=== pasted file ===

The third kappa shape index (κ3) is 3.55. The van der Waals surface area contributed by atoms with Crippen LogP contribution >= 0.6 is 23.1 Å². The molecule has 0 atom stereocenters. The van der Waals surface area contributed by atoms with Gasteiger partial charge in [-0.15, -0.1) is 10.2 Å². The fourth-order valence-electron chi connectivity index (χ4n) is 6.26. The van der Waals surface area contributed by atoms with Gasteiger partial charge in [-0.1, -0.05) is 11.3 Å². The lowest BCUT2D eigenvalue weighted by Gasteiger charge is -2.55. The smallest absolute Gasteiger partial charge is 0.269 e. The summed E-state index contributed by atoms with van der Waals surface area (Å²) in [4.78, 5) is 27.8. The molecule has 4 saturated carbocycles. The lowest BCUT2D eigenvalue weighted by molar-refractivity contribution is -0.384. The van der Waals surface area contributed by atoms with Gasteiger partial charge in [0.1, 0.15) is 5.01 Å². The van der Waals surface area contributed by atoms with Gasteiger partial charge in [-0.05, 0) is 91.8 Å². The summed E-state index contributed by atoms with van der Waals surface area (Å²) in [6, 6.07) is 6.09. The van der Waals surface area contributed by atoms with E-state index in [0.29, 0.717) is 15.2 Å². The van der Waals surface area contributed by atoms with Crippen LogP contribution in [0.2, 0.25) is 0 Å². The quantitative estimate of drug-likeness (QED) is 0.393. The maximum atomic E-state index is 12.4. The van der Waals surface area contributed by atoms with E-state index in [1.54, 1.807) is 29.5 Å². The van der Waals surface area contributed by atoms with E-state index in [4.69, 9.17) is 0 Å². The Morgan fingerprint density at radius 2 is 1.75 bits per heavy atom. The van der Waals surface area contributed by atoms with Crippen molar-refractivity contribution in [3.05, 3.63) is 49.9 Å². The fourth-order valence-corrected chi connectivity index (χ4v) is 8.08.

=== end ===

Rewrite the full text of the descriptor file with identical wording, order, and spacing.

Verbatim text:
The third kappa shape index (κ3) is 3.55. The van der Waals surface area contributed by atoms with Crippen LogP contribution >= 0.6 is 23.1 Å². The molecule has 0 atom stereocenters. The van der Waals surface area contributed by atoms with Gasteiger partial charge in [-0.15, -0.1) is 10.2 Å². The fourth-order valence-electron chi connectivity index (χ4n) is 6.26. The van der Waals surface area contributed by atoms with Gasteiger partial charge in [-0.1, -0.05) is 11.3 Å². The lowest BCUT2D eigenvalue weighted by Gasteiger charge is -2.55. The smallest absolute Gasteiger partial charge is 0.269 e. The summed E-state index contributed by atoms with van der Waals surface area (Å²) in [4.78, 5) is 27.8. The molecule has 4 saturated carbocycles. The lowest BCUT2D eigenvalue weighted by molar-refractivity contribution is -0.384. The van der Waals surface area contributed by atoms with Gasteiger partial charge in [0.1, 0.15) is 5.01 Å². The van der Waals surface area contributed by atoms with Gasteiger partial charge in [-0.05, 0) is 91.8 Å². The summed E-state index contributed by atoms with van der Waals surface area (Å²) in [6, 6.07) is 6.09. The van der Waals surface area contributed by atoms with E-state index in [0.29, 0.717) is 15.2 Å². The van der Waals surface area contributed by atoms with Crippen LogP contribution in [0.2, 0.25) is 0 Å². The quantitative estimate of drug-likeness (QED) is 0.393. The maximum atomic E-state index is 12.4. The van der Waals surface area contributed by atoms with E-state index in [1.54, 1.807) is 29.5 Å². The van der Waals surface area contributed by atoms with E-state index in [4.69, 9.17) is 0 Å². The Morgan fingerprint density at radius 2 is 1.75 bits per heavy atom. The van der Waals surface area contributed by atoms with Crippen molar-refractivity contribution in [3.05, 3.63) is 49.9 Å². The fourth-order valence-corrected chi connectivity index (χ4v) is 8.08.